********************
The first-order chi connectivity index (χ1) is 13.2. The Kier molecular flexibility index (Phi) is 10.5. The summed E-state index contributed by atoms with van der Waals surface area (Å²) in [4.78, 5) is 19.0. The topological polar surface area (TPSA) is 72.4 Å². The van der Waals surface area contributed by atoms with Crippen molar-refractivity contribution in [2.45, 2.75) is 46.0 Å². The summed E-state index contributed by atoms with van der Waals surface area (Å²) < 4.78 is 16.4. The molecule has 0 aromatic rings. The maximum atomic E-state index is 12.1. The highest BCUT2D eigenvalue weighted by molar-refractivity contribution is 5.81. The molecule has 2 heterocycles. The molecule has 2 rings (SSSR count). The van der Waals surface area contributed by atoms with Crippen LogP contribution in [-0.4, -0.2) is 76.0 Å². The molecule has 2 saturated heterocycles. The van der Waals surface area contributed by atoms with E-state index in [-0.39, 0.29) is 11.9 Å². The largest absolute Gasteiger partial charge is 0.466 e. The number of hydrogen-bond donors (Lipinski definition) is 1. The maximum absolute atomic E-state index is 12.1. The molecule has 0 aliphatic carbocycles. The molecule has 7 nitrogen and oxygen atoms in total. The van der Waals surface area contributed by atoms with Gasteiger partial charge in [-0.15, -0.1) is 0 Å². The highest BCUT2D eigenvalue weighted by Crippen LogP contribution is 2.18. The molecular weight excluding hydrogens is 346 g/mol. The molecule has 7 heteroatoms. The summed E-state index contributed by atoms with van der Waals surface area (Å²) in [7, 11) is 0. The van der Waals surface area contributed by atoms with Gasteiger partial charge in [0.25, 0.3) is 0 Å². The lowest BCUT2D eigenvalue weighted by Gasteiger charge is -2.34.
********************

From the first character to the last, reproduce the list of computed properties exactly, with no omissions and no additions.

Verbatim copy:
The first-order chi connectivity index (χ1) is 13.2. The Kier molecular flexibility index (Phi) is 10.5. The summed E-state index contributed by atoms with van der Waals surface area (Å²) in [4.78, 5) is 19.0. The topological polar surface area (TPSA) is 72.4 Å². The van der Waals surface area contributed by atoms with Crippen molar-refractivity contribution in [2.45, 2.75) is 46.0 Å². The summed E-state index contributed by atoms with van der Waals surface area (Å²) < 4.78 is 16.4. The molecule has 0 aromatic rings. The maximum atomic E-state index is 12.1. The highest BCUT2D eigenvalue weighted by molar-refractivity contribution is 5.81. The molecule has 2 heterocycles. The molecule has 2 rings (SSSR count). The van der Waals surface area contributed by atoms with Crippen LogP contribution in [-0.4, -0.2) is 76.0 Å². The molecule has 2 saturated heterocycles. The van der Waals surface area contributed by atoms with E-state index in [-0.39, 0.29) is 11.9 Å². The largest absolute Gasteiger partial charge is 0.466 e. The number of hydrogen-bond donors (Lipinski definition) is 1. The maximum absolute atomic E-state index is 12.1. The molecule has 0 aliphatic carbocycles. The molecule has 7 nitrogen and oxygen atoms in total. The van der Waals surface area contributed by atoms with Gasteiger partial charge in [-0.15, -0.1) is 0 Å². The highest BCUT2D eigenvalue weighted by Crippen LogP contribution is 2.18. The molecular weight excluding hydrogens is 346 g/mol. The molecule has 7 heteroatoms. The summed E-state index contributed by atoms with van der Waals surface area (Å²) in [7, 11) is 0. The van der Waals surface area contributed by atoms with Gasteiger partial charge in [0.25, 0.3) is 0 Å². The lowest BCUT2D eigenvalue weighted by Gasteiger charge is -2.34.